I need to remember that God is in control of the whole garden. The growth and demise of trees is entirely in his hands—as is the success of our projects, our careers, our health and our parenting. It’s not really our garden, and though we tend it, helping plants to thrive and supressing weeds where we can, we are not ultimately in control of the way it grows.
Living with joy among the mess and imperfections of life means less of a focus on getting things right myself, and more focus on knowing the one who has done all things right for me. As we grow to know God better, we will take joy in who he is. Like the prophet Habakkuk, whose understanding of God’s power and goodness enabled him to pray:
‘Though the fig tree does not bud
and there are no grapes on the vines,
though the olive crop fails
and the fields produce no food,
though there are no sheep in the pen
and no cattle in the stalls,
yet I will rejoice in the LORD,
I will be joyful in God my Saviour.’ (Habbakkuk 3:17–18)
We don’t garden alone
Keeping our eyes fixed on Jesus is hard. As God’s children we are called to family life and warned not to give up meeting together, and this is why! Just as the Israelites were commanded to annually commemorate God’s goodness in delivering them from slavery, as God’s children we must often remind one another of God’s goodness to us in delivering us from slavery to sin—and joyfully celebrate the beauty and freedom of being his people.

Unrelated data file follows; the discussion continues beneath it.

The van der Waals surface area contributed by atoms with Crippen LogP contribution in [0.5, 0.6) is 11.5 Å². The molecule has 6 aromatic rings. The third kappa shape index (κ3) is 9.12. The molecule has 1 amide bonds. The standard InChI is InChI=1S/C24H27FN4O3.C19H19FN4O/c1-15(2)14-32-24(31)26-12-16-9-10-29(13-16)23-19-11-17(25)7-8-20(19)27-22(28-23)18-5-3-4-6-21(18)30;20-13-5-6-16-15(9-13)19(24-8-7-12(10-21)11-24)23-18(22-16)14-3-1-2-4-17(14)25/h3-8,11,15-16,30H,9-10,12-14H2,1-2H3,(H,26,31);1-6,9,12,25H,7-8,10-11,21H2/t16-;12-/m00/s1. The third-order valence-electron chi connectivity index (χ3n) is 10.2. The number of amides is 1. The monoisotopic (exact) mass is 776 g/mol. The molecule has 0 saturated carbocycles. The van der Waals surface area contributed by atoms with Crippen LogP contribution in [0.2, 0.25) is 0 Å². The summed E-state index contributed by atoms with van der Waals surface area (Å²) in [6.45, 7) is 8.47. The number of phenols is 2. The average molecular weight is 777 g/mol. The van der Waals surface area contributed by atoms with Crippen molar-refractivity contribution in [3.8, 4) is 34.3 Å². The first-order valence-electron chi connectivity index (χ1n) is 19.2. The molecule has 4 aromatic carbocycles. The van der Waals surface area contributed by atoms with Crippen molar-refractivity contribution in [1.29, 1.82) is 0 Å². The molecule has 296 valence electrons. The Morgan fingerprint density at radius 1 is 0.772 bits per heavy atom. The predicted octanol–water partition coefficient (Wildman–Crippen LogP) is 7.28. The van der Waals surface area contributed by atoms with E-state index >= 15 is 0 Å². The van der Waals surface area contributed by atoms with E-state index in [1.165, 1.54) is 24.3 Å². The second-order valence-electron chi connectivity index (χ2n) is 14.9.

The weeds of life are tools in God’s hands
If we think of joy as something like happiness, it will seem a fickle thing. But to live with real joy, we must learn to take joy in the things that our God takes joy in: the salvation and sanctification of his people.
As a daughter of God, I know that nothing about my life will give God more joy than the gradual (some might say painfully slow!) refining of my heart and mind to make me more like Jesus. And in remembering this, the weeds make more sense! Those pesky annoyances, those mistakes and failures, those habits that seem to grow back as soon as we rip them out—those weeds are growing us—perhaps in patience as we wait for the season to change, in self-control as we learn to tolerate a particular irritation, or in faithfulness as we continue to dig out unhelpful habits.
Knowing that God loves us enough to teach us is a cause for celebration. Even as they wept, the prophet Nehemiah encouraged the Israelites to eat, drink and celebrate after hearing from God’s law saying, ‘the joy of the LORD is your strength!’. In the same way, we can take joy in our Father’s attentive, transforming love.
Look forward to our heavenly garden
As we spend our days tending to the garden of our life, it’s easy to forget that this is not our real home. We don’t need a weed-free garden here on earth, because we are promised one in heaven. Let’s set our eyes on the sure hope of our future with our loving King, where there will be no more tears or sorrow or pain—and no more weeds.
I’m learning to live with joy in a garden of weeds. There’s a lot of beauty here. Among the frustrations and disappointments, lovely things are growing, and even where they aren’t, I—together with my brothers and sisters—can take joy in the unwavering love of the Great Gardener who is the source of all growth.
Kat Israel is mum to five school-aged kids and a preschool educator. She is married to Toby and they live in suburban Sydney.
Reap Journal (Adult edition)
If you’re training to be an athlete or concert pianist, you’ll no doubt have a daily workout or regime to get you to your goal. So, how do you train to be godly? By devoting yourself to the word of God and being disciplined in allocating time to its study and meditation!